Back to Curtain, the story is told by Captain Hastings, who had appeared last at Dumb Witness [1937]. I won’t extend myself recalling that some thirty odd years passed from when it was written until it was published. The story begins when Captain Hastings receives a letter from his friend Hercule Poirot urging him to meet at Styles. Sadly enough Hastings finds Poirot confined to a wheelchair. The reason for Poirot to call him was to help him unmask a ruthless murderer who has already killed five people, without being identified. The most strange thing about this case is that Poirot has perfectly identified the culprit, but he refuses to share this information with Hastings for fear of him to make a wrong move. Besides Poirot is absolutely certain that the murderer is planning to strike again. Will be able Poirot, with the help of Hastings, prevent a new murder and warn the victim?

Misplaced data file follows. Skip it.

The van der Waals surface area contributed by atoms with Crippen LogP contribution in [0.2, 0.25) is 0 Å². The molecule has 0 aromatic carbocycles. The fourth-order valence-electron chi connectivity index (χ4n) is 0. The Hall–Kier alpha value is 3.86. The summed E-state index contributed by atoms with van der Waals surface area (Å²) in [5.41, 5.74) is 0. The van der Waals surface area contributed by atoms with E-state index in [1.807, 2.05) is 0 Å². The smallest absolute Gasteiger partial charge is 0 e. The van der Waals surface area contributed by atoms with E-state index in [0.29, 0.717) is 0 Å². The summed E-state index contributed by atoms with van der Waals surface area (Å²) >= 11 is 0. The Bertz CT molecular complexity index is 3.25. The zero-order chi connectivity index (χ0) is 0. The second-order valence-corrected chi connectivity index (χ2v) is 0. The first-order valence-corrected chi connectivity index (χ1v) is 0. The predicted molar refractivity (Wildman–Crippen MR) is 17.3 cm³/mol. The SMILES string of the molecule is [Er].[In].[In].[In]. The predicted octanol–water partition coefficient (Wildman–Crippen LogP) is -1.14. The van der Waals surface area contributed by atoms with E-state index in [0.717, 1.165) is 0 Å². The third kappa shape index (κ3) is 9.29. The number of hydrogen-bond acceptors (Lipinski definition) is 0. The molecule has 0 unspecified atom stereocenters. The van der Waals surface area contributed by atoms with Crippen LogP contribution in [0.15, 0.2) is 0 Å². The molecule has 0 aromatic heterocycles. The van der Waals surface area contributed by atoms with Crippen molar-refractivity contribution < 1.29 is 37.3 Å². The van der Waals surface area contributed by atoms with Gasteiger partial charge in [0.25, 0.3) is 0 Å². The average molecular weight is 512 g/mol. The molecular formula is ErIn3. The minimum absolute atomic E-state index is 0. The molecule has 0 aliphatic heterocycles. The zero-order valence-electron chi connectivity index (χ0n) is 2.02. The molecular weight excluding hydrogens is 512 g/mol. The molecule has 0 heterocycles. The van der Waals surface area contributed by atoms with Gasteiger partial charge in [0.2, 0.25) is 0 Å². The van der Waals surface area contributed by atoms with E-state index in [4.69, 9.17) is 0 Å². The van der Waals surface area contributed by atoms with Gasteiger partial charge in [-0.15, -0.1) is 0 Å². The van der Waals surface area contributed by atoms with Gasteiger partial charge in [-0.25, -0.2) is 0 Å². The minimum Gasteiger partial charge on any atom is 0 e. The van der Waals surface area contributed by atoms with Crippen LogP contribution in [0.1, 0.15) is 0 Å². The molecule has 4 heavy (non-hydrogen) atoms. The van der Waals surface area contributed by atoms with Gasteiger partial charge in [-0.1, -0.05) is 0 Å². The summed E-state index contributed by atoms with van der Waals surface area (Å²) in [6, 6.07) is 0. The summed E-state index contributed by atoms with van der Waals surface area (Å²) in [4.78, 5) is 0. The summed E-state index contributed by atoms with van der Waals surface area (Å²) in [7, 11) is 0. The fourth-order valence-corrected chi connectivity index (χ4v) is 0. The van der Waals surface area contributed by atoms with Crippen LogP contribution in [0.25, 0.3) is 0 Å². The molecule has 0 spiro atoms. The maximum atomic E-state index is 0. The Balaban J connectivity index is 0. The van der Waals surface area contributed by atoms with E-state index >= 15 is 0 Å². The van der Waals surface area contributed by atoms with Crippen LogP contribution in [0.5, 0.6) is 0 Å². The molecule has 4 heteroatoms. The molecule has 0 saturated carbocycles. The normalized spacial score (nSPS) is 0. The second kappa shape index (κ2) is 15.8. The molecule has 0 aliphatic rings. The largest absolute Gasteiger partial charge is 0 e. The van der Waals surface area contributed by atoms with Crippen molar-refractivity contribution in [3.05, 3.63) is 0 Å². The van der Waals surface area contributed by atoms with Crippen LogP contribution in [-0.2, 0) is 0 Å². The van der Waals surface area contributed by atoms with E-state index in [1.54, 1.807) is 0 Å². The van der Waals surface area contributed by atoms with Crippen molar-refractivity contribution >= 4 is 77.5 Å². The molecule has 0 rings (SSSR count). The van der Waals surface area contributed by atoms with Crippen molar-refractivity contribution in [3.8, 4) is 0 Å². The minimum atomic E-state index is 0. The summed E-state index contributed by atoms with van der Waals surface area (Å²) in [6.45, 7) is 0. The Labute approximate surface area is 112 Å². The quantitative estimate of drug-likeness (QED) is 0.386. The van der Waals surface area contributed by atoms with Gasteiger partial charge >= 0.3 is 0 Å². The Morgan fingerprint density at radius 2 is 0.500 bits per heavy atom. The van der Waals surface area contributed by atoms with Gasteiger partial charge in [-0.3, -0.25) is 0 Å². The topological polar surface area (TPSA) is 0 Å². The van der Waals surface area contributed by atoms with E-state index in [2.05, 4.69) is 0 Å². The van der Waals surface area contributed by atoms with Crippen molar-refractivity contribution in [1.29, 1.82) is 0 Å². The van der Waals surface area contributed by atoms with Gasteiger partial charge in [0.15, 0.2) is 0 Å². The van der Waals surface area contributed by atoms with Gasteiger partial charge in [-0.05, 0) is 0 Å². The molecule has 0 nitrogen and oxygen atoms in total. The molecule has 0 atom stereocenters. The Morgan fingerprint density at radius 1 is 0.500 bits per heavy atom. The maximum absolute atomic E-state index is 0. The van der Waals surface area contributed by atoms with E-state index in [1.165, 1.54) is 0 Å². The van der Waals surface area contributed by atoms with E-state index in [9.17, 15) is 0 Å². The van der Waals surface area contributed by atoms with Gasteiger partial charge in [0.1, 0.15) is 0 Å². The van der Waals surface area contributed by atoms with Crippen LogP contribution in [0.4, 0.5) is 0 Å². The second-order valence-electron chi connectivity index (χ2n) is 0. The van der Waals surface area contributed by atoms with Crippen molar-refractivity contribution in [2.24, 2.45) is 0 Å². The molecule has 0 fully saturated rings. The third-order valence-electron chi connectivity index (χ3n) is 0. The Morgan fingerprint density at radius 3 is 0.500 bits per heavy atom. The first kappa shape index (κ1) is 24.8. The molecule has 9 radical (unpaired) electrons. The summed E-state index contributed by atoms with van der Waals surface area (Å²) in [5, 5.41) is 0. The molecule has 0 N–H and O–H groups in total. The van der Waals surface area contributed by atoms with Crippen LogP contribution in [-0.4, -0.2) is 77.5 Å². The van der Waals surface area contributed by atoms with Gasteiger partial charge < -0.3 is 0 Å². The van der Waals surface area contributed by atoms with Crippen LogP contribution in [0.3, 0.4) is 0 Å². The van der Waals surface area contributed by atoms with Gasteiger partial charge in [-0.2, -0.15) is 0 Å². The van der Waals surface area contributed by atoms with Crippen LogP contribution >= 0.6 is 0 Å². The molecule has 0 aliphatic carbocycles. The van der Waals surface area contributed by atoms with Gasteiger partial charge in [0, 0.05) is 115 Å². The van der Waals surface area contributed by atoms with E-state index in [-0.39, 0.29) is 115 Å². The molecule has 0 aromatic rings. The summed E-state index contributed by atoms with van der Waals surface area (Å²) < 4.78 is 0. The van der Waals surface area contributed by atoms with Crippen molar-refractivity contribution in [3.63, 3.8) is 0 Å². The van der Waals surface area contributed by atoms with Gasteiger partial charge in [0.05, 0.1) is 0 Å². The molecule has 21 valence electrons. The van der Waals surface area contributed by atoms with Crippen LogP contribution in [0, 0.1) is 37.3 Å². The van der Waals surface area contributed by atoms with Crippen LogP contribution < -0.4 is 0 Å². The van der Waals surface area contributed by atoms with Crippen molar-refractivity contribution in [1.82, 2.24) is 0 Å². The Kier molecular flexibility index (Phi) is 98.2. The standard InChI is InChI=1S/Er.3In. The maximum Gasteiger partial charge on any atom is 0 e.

Although Curtain has not received a favourable unanimous review, I’m bound to say that it is an excellent novel worthy, by its own right, to take up a place among the best Poirot novels, despite its sombre tone. Its theme revolves around the possibility that anyone can turn out being a murderer given the adequate circumstances. A golden brooch to a magnificent series. As Martin Edwards correctly point out hereI think the culprit’s modus operandi is absolutely fascinating, while the locked room scenario and the final startling revelation are classic devices.” At the end of the Kindle version there is an interesting essay by Sir Charles Osborne in which he discusses the decision taken to finally publish the novel, and the impact that it had on the Christie reading public.

My rating: A+ (Don’t delay, get your hands on a copy of this book)

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(Facsimile Dust Jacket, Curtain by Agatha Christie, Dodd, Mead & Company (USA), 1975)